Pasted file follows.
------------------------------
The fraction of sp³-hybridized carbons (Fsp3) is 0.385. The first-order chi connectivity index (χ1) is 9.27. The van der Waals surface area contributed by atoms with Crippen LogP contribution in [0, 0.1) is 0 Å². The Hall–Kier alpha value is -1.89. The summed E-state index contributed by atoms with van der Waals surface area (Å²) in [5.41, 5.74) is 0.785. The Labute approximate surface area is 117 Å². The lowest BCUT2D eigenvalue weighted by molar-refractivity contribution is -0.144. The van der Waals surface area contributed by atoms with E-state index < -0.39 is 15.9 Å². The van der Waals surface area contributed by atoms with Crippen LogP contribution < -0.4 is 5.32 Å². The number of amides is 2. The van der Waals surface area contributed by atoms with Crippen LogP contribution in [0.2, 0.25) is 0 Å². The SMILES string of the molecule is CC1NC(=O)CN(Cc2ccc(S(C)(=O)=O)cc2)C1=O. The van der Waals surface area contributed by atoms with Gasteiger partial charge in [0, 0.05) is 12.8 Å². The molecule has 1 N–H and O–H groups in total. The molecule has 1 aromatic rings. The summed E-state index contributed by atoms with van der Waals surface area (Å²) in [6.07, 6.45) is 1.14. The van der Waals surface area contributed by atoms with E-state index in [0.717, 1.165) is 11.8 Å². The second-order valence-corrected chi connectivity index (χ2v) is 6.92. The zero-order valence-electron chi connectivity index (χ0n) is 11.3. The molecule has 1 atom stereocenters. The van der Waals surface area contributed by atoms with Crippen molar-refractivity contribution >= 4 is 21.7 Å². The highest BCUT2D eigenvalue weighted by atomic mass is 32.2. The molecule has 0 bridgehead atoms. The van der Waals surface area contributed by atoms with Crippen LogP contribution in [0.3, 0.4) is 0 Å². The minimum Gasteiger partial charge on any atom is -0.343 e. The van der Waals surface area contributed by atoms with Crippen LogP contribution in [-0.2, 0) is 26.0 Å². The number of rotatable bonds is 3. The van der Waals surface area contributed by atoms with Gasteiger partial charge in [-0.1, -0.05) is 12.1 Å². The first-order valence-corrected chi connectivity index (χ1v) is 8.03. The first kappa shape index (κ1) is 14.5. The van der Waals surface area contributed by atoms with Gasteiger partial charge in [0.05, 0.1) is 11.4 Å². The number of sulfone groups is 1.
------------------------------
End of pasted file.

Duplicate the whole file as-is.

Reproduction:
The fraction of sp³-hybridized carbons (Fsp3) is 0.385. The first-order chi connectivity index (χ1) is 9.27. The van der Waals surface area contributed by atoms with Crippen LogP contribution in [0, 0.1) is 0 Å². The Hall–Kier alpha value is -1.89. The summed E-state index contributed by atoms with van der Waals surface area (Å²) in [5.41, 5.74) is 0.785. The Labute approximate surface area is 117 Å². The lowest BCUT2D eigenvalue weighted by molar-refractivity contribution is -0.144. The van der Waals surface area contributed by atoms with E-state index < -0.39 is 15.9 Å². The van der Waals surface area contributed by atoms with Crippen LogP contribution < -0.4 is 5.32 Å². The number of amides is 2. The van der Waals surface area contributed by atoms with Crippen LogP contribution in [0.2, 0.25) is 0 Å². The SMILES string of the molecule is CC1NC(=O)CN(Cc2ccc(S(C)(=O)=O)cc2)C1=O. The van der Waals surface area contributed by atoms with Gasteiger partial charge in [0, 0.05) is 12.8 Å². The molecule has 1 N–H and O–H groups in total. The molecule has 1 aromatic rings. The summed E-state index contributed by atoms with van der Waals surface area (Å²) in [6.07, 6.45) is 1.14. The van der Waals surface area contributed by atoms with E-state index in [0.717, 1.165) is 11.8 Å². The second-order valence-corrected chi connectivity index (χ2v) is 6.92. The zero-order valence-electron chi connectivity index (χ0n) is 11.3. The molecule has 1 atom stereocenters. The van der Waals surface area contributed by atoms with Crippen molar-refractivity contribution >= 4 is 21.7 Å². The highest BCUT2D eigenvalue weighted by atomic mass is 32.2. The molecule has 0 bridgehead atoms. The van der Waals surface area contributed by atoms with Crippen LogP contribution in [0.3, 0.4) is 0 Å². The minimum Gasteiger partial charge on any atom is -0.343 e. The van der Waals surface area contributed by atoms with Crippen LogP contribution in [-0.2, 0) is 26.0 Å². The number of rotatable bonds is 3. The van der Waals surface area contributed by atoms with Gasteiger partial charge in [-0.1, -0.05) is 12.1 Å². The first-order valence-corrected chi connectivity index (χ1v) is 8.03. The first kappa shape index (κ1) is 14.5. The van der Waals surface area contributed by atoms with Gasteiger partial charge in [0.05, 0.1) is 11.4 Å². The number of sulfone groups is 1.